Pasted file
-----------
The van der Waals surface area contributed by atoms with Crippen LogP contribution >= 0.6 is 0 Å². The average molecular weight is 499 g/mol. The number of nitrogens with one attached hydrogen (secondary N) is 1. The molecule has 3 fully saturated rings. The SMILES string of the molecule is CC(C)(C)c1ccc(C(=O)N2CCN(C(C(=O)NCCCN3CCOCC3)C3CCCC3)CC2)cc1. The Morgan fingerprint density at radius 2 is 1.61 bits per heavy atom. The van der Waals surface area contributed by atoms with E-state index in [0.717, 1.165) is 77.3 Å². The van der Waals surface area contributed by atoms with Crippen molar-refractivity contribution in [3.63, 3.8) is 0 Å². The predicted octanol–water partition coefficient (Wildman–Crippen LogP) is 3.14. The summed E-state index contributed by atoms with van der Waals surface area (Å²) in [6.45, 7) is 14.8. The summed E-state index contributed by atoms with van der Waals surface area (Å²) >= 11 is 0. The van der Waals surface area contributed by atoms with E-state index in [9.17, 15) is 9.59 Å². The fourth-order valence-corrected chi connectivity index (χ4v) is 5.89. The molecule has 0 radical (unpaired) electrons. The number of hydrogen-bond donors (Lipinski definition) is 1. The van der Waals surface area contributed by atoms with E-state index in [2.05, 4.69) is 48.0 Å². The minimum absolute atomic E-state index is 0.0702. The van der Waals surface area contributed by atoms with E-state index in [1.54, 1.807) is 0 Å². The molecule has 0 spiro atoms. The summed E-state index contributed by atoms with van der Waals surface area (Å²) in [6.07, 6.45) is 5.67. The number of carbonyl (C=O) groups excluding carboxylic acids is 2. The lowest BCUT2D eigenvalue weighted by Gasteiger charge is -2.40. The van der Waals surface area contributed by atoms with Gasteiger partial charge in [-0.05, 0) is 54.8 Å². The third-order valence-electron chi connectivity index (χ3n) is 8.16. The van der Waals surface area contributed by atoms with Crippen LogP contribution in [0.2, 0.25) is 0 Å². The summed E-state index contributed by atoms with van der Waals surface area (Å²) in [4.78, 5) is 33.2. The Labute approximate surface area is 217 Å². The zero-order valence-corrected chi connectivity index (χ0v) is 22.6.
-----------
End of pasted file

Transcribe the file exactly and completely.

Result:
The van der Waals surface area contributed by atoms with Crippen LogP contribution >= 0.6 is 0 Å². The average molecular weight is 499 g/mol. The number of nitrogens with one attached hydrogen (secondary N) is 1. The molecule has 3 fully saturated rings. The SMILES string of the molecule is CC(C)(C)c1ccc(C(=O)N2CCN(C(C(=O)NCCCN3CCOCC3)C3CCCC3)CC2)cc1. The Morgan fingerprint density at radius 2 is 1.61 bits per heavy atom. The van der Waals surface area contributed by atoms with E-state index in [0.717, 1.165) is 77.3 Å². The van der Waals surface area contributed by atoms with Crippen molar-refractivity contribution in [3.63, 3.8) is 0 Å². The predicted octanol–water partition coefficient (Wildman–Crippen LogP) is 3.14. The summed E-state index contributed by atoms with van der Waals surface area (Å²) in [6.45, 7) is 14.8. The summed E-state index contributed by atoms with van der Waals surface area (Å²) >= 11 is 0. The van der Waals surface area contributed by atoms with E-state index in [9.17, 15) is 9.59 Å². The fourth-order valence-corrected chi connectivity index (χ4v) is 5.89. The molecule has 0 radical (unpaired) electrons. The number of hydrogen-bond donors (Lipinski definition) is 1. The van der Waals surface area contributed by atoms with E-state index in [2.05, 4.69) is 48.0 Å². The minimum absolute atomic E-state index is 0.0702. The van der Waals surface area contributed by atoms with E-state index in [1.54, 1.807) is 0 Å². The molecule has 0 spiro atoms. The summed E-state index contributed by atoms with van der Waals surface area (Å²) in [6.07, 6.45) is 5.67. The number of carbonyl (C=O) groups excluding carboxylic acids is 2. The lowest BCUT2D eigenvalue weighted by Gasteiger charge is -2.40. The van der Waals surface area contributed by atoms with Gasteiger partial charge in [-0.05, 0) is 54.8 Å². The third-order valence-electron chi connectivity index (χ3n) is 8.16. The van der Waals surface area contributed by atoms with Crippen LogP contribution in [0.2, 0.25) is 0 Å². The summed E-state index contributed by atoms with van der Waals surface area (Å²) in [4.78, 5) is 33.2. The Labute approximate surface area is 217 Å². The zero-order valence-corrected chi connectivity index (χ0v) is 22.6.